Sunday, February 26, 2012

The Sedins: A Victory for Patience

sedins vancouver burke
The Leafs are mired in a classic Toronto death spiral, seemingly caused by a combination of the pressure from the impending trade deadline and being involved in the slightest of playoff races. Not exactly heavy stuff.

The team once held the 7th playoff spot in the Eastern Conference, but are 1-7-1 in the last nine games dropping them to 10th, three points out of the final playoff spot. You read that right, the Leafs have three points in the last nine games and are still in the thick of a playoff race. The Eastern Conference is a joke.

Unsurprisingly, the late season swoon has brought Leafs Nation to the edge, ready to jump. Solutions range from the mildly plausible (fire Ron Wilson), to the downright insane (TRADE EVERYBODY, BLOW IT UP, AND BURN THIS CITY DOWN).

Obviously, it is a concern that the Leafs are doing terribly under minimal pressure, which also leads to the conclusion that the late-season runs of previous years were a product of zero expectations and no pressure.

Yet it's important to remember that the Leafs are one of the youngest teams in the league and rebuilding takes time. I'm not trying to make excuses for a truly awful February—there obviously are major problems that need correcting—but just because young players are not paying dividends now, does not mean they will fail to develop into a strong core moving forward.

Fans are ready to make almost any trade, so long as the upgrade is immediate, although not necessarily long-term. James Reimer has lost his God-like status in Toronto, and the only other player under the bus as much as him is Luke Schenn. Players in the AHL aren't immune to the hyper-reactivity either. No trade proposal is complete without the names Nazem Kadri or Joe Colborne. Apparently, the kids are not alright.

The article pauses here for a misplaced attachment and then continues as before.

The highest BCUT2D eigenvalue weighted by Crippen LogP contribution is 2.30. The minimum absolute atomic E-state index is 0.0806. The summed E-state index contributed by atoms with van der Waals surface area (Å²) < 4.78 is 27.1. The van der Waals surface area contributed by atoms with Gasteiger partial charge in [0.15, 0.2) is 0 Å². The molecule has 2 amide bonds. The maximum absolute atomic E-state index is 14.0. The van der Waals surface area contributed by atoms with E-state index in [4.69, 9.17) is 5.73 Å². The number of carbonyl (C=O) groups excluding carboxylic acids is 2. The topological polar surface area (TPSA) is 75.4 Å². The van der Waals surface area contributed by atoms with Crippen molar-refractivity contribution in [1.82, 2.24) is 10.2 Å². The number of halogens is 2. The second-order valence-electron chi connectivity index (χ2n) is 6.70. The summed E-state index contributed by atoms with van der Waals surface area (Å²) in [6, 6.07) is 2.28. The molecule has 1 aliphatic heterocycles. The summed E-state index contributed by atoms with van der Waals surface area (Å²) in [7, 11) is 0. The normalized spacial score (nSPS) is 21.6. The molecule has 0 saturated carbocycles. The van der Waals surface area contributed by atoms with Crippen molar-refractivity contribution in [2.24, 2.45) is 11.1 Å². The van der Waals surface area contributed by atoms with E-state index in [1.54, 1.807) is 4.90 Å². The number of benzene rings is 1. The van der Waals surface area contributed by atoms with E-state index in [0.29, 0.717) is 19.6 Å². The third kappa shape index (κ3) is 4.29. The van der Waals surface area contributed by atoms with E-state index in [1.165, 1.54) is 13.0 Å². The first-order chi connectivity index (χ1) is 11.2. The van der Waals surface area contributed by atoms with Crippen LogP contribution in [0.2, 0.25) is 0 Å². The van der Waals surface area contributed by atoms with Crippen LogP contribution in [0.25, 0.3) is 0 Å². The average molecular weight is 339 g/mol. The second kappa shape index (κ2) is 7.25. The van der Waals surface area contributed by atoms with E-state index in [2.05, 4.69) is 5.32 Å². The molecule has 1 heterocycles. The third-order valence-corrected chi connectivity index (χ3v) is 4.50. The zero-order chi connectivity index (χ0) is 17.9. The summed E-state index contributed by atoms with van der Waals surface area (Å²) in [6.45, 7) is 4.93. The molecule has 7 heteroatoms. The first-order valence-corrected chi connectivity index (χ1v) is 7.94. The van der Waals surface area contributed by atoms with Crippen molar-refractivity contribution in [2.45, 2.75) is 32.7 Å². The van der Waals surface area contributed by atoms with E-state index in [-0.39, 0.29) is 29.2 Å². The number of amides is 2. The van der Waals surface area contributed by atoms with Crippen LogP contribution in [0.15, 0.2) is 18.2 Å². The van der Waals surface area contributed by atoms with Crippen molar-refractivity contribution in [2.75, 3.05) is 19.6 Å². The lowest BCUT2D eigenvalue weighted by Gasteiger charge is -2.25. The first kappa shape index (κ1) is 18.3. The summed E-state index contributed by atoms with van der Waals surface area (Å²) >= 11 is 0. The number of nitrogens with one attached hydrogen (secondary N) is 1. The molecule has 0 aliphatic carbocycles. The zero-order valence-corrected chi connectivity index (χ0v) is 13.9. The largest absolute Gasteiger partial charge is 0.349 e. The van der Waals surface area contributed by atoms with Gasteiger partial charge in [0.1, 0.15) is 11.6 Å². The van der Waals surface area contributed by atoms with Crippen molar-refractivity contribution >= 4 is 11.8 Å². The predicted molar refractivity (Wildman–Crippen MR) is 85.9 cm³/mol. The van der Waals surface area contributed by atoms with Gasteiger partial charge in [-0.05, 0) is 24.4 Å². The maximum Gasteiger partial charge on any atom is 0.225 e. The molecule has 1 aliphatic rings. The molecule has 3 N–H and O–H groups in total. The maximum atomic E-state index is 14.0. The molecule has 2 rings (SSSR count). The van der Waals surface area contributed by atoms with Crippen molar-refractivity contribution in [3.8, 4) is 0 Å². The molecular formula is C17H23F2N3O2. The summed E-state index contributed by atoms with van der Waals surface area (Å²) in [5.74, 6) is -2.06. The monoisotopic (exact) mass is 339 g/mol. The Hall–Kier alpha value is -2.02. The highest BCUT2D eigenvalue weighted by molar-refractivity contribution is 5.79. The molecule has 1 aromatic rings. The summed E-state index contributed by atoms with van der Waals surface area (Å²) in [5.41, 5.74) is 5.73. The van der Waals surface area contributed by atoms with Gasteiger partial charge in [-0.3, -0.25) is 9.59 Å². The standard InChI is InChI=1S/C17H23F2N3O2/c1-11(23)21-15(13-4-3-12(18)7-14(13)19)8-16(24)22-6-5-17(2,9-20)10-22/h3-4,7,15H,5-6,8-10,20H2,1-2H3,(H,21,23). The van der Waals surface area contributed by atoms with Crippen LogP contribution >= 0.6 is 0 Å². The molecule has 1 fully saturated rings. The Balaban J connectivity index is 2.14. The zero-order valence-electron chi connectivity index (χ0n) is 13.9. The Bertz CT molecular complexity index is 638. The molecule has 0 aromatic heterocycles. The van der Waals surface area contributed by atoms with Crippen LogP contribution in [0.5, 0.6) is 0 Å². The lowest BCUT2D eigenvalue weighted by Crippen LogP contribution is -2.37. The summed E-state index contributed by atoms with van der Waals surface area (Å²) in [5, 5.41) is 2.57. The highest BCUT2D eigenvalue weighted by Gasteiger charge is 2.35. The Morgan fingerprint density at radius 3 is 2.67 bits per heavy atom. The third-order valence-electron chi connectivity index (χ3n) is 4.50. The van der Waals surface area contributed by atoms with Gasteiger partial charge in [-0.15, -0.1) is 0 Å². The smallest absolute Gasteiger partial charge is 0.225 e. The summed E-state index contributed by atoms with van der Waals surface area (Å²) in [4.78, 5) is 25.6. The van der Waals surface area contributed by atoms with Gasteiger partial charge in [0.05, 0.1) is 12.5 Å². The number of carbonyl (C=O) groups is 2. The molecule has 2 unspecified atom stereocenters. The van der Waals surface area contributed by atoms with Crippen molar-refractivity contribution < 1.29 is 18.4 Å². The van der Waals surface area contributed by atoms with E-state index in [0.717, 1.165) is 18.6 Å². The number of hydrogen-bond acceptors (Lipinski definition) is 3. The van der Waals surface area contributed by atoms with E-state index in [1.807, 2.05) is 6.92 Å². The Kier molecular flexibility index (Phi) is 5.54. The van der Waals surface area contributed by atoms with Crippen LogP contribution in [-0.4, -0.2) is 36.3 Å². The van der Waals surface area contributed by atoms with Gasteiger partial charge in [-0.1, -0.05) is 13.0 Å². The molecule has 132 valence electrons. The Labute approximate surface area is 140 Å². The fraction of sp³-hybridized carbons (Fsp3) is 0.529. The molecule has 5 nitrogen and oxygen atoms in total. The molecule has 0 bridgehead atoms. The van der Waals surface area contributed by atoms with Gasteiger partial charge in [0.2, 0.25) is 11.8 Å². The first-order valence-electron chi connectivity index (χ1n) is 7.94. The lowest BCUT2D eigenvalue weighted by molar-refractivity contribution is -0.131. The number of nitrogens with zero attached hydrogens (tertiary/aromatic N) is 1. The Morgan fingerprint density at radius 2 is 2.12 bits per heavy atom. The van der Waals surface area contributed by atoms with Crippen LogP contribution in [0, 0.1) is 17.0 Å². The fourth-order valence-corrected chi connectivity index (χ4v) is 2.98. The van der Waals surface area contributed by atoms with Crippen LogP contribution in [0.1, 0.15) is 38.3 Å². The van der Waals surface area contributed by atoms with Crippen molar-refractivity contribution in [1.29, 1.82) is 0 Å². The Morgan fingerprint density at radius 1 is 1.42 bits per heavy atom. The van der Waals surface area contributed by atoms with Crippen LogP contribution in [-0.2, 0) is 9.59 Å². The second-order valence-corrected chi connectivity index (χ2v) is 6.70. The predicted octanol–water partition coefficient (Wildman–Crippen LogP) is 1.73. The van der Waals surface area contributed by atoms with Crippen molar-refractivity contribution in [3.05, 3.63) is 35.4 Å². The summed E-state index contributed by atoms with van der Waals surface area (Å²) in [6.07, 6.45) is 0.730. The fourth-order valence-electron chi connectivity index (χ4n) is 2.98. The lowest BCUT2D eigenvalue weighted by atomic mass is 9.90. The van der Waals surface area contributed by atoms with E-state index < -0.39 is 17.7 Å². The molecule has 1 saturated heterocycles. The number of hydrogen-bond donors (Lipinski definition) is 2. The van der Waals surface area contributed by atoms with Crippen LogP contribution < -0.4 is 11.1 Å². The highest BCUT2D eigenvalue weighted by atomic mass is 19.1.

Everybody wanted a rebuild, but now nobody wants to go through the growing pains.

As hard as it might be for a passionate fan base that hasn't made the playoffs in eight years, patience is still required.

The Sedins are the most glaring example of why teams need to be patient with their young players.

Thursday, February 23, 2012

How to Build a Contender: A Case Study

One seventh-round pick was used in the making of this photo.
A few weeks ago I wrote an article comparing the rebuilding efforts in Edmonton and Toronto, with the basis being that there are many ways to build a team, and the traditional tank hard and draft high method isn't always a guarantee for success.

I've thought a lot about how teams go about building a contender, mainly because the Maple Leafs are so routinely whipped for Brian Burke's current rebuild, and that led me to examine the league's top two teams, the New York Rangers and the Detroit Red Wings.

The last time either team had a lottery pick was in 1999, which is the year New York selected Pavel Brendl fourth overall. You have to go all the way back to 1990 for the last time the Red Wings selected in the top-5; that year they took Keith Primeau third overall.

Clearly, neither team has undergone the prototypical rebuilding method, which most fans view as the only true way to create a legitimate Stanley Cup threat.